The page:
Bare Lives: Making Brooms for a Living

Every year, thousands of non-local migrant workers arrive in Kashmir from various Indian states to make a living. Many among them bring the raw material for making brooms, a trade which gives them a better life than they can think of in their home states.


In the busy, dust-laden market of Batamaloo locality in Indian administered Kashmir, several non-local migrants are sitting on a pavement with stacks of brooms laid out in front of them. A lean, seventeen-year-old, Raju Ram is one among hundreds of non-local broom makers who arrive in Srinagar city every year. Raju came to Kashmir three years ago with his family and started making and selling brooms to earn a living. “This is the only profession I know. I can’t do anything else,” he says with a resigned look on his face. Raju inherited this occupation from his parents who, in turn, earned it from theirs, continuing a family business that has been going on for generations.

In 2011, Raju, along with his family, left Indian state of Rajasthan in pursuit of ‘a better livelihood in Kashmir.’ His father had been coming to Kashmir for more than eight years and he was drawing good business. “In Rajasthan, the broom making business is in decline. Kashmir is far better, although doing business here is a bit tough,” Raju says.

Raju looks older than his age. His face looks burned and he squints while speaking. Poverty and lack of opportunities in his home state of Rajasthan brought him to Kashmir. Now, every day is a battle to eke out a living for himself and his family. Raju rides an old bicycle atop which he carries his stack of brooms which he sells to shopkeepers around Batamaloo.

“My area of operation is Batamaloo. I don’t venture outside of that,” he says. His father travels to other places in the city, selling brooms made from the leaves of date palm trees, ‘which grow in multitude in Rajasthan’. To earn a living by selling brooms was a natural choice for Raju to make. “There is nothing else out there that I can do. My entire family is into this business, so why should I do anything else.” The money earned from this profession is very little. Raju says it’s enough to keep him going but life has no meaning for him.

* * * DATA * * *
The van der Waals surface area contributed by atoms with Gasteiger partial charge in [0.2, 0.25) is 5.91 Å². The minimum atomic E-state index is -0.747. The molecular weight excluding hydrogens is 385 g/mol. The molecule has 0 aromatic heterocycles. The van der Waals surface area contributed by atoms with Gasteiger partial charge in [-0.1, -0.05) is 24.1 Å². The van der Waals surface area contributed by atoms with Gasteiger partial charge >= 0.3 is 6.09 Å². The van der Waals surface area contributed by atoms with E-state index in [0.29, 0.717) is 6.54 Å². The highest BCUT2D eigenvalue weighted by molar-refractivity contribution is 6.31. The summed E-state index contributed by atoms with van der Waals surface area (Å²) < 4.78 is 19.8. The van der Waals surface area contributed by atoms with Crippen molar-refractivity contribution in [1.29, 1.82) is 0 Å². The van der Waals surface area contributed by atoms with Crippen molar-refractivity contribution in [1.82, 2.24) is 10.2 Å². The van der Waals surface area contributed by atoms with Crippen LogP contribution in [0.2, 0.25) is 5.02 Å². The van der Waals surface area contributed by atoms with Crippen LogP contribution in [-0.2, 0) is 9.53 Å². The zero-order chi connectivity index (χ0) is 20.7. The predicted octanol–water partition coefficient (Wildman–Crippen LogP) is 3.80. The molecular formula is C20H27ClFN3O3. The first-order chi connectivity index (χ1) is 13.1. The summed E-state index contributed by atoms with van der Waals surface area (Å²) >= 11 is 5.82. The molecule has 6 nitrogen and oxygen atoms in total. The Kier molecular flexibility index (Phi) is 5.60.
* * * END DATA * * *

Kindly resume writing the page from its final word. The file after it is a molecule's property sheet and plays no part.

“Poverty has taught me this lesson. The only thing I know is how to feed my belly.” The searing indictment is followed with a smile. “Ab Kya Karsakte Hain (What can one do)?”

Every day, Raju wakes up at 7 and immediately starts arranging the brooms on his bicycle. “I have to sell a lot of these before I leave.” For past three years, Raju comes every five months to Kashmir and stays for three months.

“During this time, we have to sell our entire stock,” he says. On a good business day, Raju sells about 20-30 brooms. “But business has been bad for many days now,” he says. The raw material costs his family around thirty thousand rupees and to earn a small profit on this involves battling day in and out amidst heat and rain. The only consolation for Raju is that in Kashmir, broom business is better than in Rajasthan.

“Kashmir is beautiful, but not without its troubles. The local people around the place we live trouble us. They want us to leave,” he says. His remark draws a suspicious look from a sari-clad woman who approaches us and takes Raju away. “I am his mother. Please stop bothering us!” she says.

Like scores of other non-migrant broom-makers, Raju lives in on a clearing of land converted into a slum dwelling on Jammu-Srinagar highway near Bemina locality. From a distance, the place looks like a mass of garbage until you see people moving about in it. Small tarpaulin covered hut-like structures lie scattered in the area. These are homes of the broom-makers, handmade by them. A foul stench wafts through the entire place, refusing to evaporate in the air.

In front of a makeshift hut whose contents lie about like the entrails of a dead animal, a woman is sitting on her haunches thrashing a broom on a spiked plane of wood. Her ragged clothes are featureless. Everything here is dirty, torn and reeking of stench. A naked, unwashed child is asleep in the hut as another plays in the dirt.

Khema, a man from Rajasthan in his thirties, is talking to few customers. His wife is in process of making a broom, thrashing the thick date palm leaves on a spiked wooden surface to make them thinner and perfect for a proper broom. The entire family has remained unwashed for months on end. “There is not enough water here to drink,” says Khema’s wife. Khema arrived in Kashmir some two months ago with a stock of brooms to sell. Khema is worried that his stock will not be finished in a month. “Ramadan was a good month for business,” he says.

Khema first arrived in Kashmir eight years ago with a promise of earning a decent livelihood to his family. The money he has earned barely goes above subsistence. He recalls his life in Rajasthan as one of perpetual misery. “Rajasthan is poor. There is not enough to eat and a consistent water scarcity. In Kashmir, we are far better off,” he says.

Khema’s twelve-year-old son, Billo, carefully begins to take off the tarpaulin cover of the hut they live in. On the previous night, strong winds and rain had blown the cover of their hut, exposing the entire family to rain. “But we managed to not let the rain affect the brooms,” Khema says. He joins his son in rearranging the tarpaulin cover.

Billo is an eager looking child who has come to Kashmir to help his father, leaving his studies midway. Khema believes it is time for him to learn the trade of how to make brooms. “There is not much he can do with himself if he studies. It’s better for him to learn the trade as early as possible,” he says.

Asked what brings him to Kashmir every year, Khema rubs his belly and utters a single word – ‘bhook‘ (hunger). As he finishes tying the tarpaulin cover to the roof of his ‘hut’, it begins to rain again.

Originally published here —



‘Celebrating’ Eid: The poignant lives of Kashmir’s Orphans